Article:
Account

Accounting Mistakes You Are Making in Your Real Estate Business

 
You are really good at finding deals, but without proper accounting how do you know how each of your deals is going to perform?

How do you know your top performers vs. the slackers in your portfolio? How do you know whether your flip is within budget and where adjustments need to be made? Proper accounting is a fundamental part of owning ANY business. YES, that means YOUR real estate business too!  As a new year approaches, it is valuable to explore some game-changing accounting strategies that real estate investors should be mindful of as they grow their business:

1. Do you have an accounting system? 
No, you don’t need anything fancy to get started. While many real estate investors usually get started using Excel, there are many cloud-based accounting systems in the market such as Quickbooks Online and Xero that real estate investors can use to keep their books. Look for free trials to get familiar with them as they are readily available. These accounting systems usually come with templates specifically geared for the real estate industry, automation tools to help you keep track of your transactions and strong financial reporting capabilities to help you run reports to analyze your business.

2. Are you keeping track of your receipts? 
You need good records to substantiate your tax returns so keeping track of your receipts is very important. Depending on the volume of transactions you are dealing with, this could become a daunting task. The key is to create a system to help you get organized! Fortunately, technology has come to your rescue! There are many tools and apps available to help you keep track of receipts. For example, Quickbooks Online lets you scan and attach receipts to transactions. Expensify lets you keep track of business expenses, track receipts and even helps you keep track of your business travel including mileage. Uploading your receipts to Google Drive or Dropbox is always an option. There are even apps like Shoeboxed where you can literally send them your pile of receipts, they will scan them for you and send you an electronic file with all of your receipts itemized.

3. Are you reconciling your books? 
Many real estate investors do not reconcile their books. But what does this even mean and why does it matter?  Reconciling is the act of double checking your books against statements from your bank, credit cards, lines of credits, savings, etc. This is very important because mistakes happen and unless you reconcile your books frequently you won’t be able to catch these mistakes or missing information. Incorrect or missing transactions can cost you money so you want to correct these mistakes as timely as possible. A lot of accounting software packages have the reconciliation process fairly automated to make it easier on business owners, but involvement is still required.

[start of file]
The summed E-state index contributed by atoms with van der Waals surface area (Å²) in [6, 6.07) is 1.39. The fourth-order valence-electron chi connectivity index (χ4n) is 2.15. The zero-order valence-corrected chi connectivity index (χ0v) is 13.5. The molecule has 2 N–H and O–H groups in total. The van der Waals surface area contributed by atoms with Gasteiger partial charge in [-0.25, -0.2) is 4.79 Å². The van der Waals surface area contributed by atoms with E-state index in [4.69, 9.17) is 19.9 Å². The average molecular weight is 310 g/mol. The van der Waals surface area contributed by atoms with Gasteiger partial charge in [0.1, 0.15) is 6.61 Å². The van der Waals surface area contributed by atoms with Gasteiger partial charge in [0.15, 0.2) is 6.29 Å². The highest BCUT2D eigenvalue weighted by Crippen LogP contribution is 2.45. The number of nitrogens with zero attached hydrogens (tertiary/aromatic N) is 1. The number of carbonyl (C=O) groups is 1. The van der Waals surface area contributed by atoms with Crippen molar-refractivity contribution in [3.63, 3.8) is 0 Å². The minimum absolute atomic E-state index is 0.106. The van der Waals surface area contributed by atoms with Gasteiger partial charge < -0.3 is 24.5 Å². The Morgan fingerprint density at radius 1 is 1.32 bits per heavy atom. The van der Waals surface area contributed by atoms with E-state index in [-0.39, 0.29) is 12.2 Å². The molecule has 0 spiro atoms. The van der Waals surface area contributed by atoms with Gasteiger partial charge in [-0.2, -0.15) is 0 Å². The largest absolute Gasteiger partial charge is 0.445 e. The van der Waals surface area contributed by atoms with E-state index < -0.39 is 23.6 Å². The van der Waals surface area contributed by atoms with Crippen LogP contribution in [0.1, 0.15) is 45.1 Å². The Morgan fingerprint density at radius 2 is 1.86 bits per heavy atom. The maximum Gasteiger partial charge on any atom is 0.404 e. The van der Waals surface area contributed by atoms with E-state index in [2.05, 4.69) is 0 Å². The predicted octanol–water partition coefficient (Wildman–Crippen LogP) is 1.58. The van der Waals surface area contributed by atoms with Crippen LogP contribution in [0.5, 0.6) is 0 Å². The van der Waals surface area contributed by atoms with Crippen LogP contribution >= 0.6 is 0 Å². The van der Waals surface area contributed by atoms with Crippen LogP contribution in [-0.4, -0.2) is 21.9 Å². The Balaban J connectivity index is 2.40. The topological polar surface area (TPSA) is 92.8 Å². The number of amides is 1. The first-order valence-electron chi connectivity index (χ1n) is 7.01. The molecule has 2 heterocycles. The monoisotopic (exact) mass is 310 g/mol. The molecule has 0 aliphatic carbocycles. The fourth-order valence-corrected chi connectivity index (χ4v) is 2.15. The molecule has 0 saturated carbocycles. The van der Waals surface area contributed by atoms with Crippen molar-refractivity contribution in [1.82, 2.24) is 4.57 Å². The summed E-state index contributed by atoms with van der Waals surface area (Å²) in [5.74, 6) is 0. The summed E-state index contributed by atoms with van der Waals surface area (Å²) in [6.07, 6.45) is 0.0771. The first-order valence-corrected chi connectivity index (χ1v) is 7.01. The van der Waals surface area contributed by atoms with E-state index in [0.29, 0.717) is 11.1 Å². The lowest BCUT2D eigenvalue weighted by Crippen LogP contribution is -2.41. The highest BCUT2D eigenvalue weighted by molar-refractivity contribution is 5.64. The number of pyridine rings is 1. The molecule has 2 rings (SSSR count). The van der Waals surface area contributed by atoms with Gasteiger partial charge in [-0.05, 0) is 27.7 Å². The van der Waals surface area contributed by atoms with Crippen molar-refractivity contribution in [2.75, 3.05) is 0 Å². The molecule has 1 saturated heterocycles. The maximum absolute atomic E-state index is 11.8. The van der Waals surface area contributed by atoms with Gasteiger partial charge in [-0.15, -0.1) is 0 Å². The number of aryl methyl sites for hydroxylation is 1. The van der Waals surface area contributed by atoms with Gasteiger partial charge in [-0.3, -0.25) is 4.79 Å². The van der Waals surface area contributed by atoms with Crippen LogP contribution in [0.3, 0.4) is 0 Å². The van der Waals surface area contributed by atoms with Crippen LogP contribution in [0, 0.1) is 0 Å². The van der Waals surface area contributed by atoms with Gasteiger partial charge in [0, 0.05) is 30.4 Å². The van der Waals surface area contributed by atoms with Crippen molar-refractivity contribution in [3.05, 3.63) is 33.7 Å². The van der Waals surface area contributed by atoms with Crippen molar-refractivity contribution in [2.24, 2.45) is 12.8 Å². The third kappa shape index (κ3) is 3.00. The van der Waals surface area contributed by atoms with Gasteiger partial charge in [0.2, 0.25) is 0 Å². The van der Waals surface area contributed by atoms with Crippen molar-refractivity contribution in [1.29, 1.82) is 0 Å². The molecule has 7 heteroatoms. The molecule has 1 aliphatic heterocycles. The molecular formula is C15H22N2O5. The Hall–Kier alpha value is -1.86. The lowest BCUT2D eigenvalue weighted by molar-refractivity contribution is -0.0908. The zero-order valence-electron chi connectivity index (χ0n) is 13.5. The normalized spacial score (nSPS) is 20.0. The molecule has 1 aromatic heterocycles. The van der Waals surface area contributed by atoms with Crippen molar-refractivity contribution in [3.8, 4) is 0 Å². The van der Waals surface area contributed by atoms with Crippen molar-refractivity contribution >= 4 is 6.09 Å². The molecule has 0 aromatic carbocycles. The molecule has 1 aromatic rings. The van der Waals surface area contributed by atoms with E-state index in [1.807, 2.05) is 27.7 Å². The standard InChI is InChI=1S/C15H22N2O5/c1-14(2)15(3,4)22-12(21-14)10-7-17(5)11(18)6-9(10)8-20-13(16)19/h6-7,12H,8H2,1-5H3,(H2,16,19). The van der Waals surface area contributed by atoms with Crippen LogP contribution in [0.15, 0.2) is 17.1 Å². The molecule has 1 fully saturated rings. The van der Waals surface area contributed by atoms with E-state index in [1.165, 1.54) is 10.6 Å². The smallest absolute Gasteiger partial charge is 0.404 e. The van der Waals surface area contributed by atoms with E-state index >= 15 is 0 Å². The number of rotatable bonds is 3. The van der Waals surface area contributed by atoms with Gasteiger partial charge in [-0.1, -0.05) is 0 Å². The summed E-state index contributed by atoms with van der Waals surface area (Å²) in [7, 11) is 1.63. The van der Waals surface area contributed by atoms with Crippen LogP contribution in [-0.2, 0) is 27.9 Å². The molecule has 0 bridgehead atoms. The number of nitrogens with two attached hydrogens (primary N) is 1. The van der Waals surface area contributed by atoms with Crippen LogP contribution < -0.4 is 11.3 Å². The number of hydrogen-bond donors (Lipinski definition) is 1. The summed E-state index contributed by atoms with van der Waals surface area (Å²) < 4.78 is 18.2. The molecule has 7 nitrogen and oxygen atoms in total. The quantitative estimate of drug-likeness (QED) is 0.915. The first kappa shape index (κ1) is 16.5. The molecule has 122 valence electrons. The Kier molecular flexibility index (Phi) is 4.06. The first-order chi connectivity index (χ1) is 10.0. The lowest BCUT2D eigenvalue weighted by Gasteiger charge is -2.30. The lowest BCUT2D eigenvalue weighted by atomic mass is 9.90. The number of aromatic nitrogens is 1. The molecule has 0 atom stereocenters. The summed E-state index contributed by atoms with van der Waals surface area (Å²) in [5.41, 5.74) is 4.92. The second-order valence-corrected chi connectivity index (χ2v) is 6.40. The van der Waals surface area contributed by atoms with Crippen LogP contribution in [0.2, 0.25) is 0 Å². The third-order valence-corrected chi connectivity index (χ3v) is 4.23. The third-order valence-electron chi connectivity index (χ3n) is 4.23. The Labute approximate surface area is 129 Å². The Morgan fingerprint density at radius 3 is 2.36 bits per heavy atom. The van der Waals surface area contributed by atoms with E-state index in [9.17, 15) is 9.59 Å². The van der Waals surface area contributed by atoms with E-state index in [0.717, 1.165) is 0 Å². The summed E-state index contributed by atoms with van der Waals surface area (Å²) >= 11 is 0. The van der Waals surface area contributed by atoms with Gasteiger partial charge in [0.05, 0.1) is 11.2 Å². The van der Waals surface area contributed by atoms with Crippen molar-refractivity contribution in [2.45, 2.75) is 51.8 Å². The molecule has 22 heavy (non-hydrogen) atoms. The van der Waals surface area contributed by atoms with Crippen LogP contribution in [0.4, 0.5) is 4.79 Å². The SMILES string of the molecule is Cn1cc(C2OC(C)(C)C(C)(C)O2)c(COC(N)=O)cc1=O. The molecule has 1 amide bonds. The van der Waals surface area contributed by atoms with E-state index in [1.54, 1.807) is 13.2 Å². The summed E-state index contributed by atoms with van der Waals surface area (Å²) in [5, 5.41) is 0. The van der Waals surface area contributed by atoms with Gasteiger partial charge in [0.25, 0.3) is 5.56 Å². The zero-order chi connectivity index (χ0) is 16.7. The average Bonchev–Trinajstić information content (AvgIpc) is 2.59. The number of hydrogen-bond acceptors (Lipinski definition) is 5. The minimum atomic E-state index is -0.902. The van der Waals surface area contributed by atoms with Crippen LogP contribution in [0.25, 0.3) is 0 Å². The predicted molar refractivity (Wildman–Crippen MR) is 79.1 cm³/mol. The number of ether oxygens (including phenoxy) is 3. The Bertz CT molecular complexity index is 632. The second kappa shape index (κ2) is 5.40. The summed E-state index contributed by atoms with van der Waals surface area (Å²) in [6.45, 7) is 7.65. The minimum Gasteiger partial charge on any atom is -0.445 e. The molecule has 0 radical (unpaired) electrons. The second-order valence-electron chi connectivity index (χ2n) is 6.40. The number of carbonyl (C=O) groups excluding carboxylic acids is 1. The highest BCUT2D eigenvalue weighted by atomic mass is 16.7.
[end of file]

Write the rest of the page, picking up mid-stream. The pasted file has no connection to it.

4. Are you keeping revenue and expenses by property and reviewing your financial statements? 
Once you have entered and reconciled the transactions into your accounting system, the most important part is yet to come! Keeping revenue and expenses by property will allow you to run financial statements reports by property (profit & loss statement, balance sheet, and cash flow statement). The profit & loss statement will enable you to see how profitable each rental is and run comparisons across deals. You can also analyze how your properties are performing year over year. You will be able to see trends if for example, the expenses on a given property are increasing dramatically outside of your expectations. Reviewing financial statements will help you keep your finger on the pulse of your business, identify problems before they get out of control and make informed decisions for future projects.

5. Are you keeping your personal and business transactions separate? 
If you want to save yourself some headaches, keep separate bank and credit card accounts for your business. This becomes even more important if you have an entity such as an LLC. Do not co-mingle your personal and business funds! I get it. We are not perfect and mistakes do happen. If you happen to pay for business expenses with your personal funds, please make sure you reimburse yourself. If you need to inject additional cash into your business, make sure you treat that as an owner contribution.

6. Are you accounting for security deposits properly? 
Many real estate investors might not know that a security deposit is not income. If you are receiving a security deposit from a tenant, it is critical that it be treated as a liability.  Why? Well, you may need to return this money back to your tenant. If any financial decisions were made based on this misnomer, you might find yourself surprised.  Improperly classifying the security deposit as income may be the reason you will pay more in taxes than you have to.

Business people are constantly reviewing their numbers. It helps them determine the health of their business and where adjustments need to be made to have better control of cash flow. Life gets super busy. Trust me, I know…but you need to have a good grasp of your business financials, so you can make better and informed decision for the future.

Have additional questions?  Connect with Karla Olivares on Linkedin or email her at karla.sifuentes.olivares@gmail.com.